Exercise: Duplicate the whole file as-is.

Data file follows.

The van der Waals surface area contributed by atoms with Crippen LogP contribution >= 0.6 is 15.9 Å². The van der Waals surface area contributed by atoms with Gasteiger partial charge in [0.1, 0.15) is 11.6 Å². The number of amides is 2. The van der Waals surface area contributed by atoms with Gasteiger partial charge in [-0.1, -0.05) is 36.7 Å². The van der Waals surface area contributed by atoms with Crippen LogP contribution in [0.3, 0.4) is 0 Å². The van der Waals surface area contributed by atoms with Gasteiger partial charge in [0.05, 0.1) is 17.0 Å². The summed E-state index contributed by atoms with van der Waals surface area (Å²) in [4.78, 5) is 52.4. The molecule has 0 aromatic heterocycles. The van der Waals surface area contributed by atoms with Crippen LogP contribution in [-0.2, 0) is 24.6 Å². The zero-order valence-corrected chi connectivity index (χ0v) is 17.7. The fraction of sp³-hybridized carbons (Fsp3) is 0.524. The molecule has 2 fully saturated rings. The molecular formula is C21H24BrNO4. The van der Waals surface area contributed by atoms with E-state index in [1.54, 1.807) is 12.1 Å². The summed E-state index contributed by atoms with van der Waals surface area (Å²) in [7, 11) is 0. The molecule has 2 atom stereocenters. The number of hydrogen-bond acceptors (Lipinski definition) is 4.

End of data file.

The van der Waals surface area contributed by atoms with Crippen LogP contribution >= 0.6 is 15.9 Å². The van der Waals surface area contributed by atoms with Gasteiger partial charge in [0.1, 0.15) is 11.6 Å². The number of amides is 2. The van der Waals surface area contributed by atoms with Gasteiger partial charge in [-0.1, -0.05) is 36.7 Å². The van der Waals surface area contributed by atoms with Crippen LogP contribution in [0.3, 0.4) is 0 Å². The van der Waals surface area contributed by atoms with Gasteiger partial charge in [0.05, 0.1) is 17.0 Å². The summed E-state index contributed by atoms with van der Waals surface area (Å²) in [4.78, 5) is 52.4. The molecule has 0 aromatic heterocycles. The van der Waals surface area contributed by atoms with Crippen LogP contribution in [-0.2, 0) is 24.6 Å². The zero-order valence-corrected chi connectivity index (χ0v) is 17.7. The fraction of sp³-hybridized carbons (Fsp3) is 0.524. The molecule has 2 fully saturated rings. The molecular formula is C21H24BrNO4. The van der Waals surface area contributed by atoms with E-state index in [1.54, 1.807) is 12.1 Å². The summed E-state index contributed by atoms with van der Waals surface area (Å²) in [7, 11) is 0. The molecule has 2 atom stereocenters. The number of hydrogen-bond acceptors (Lipinski definition) is 4.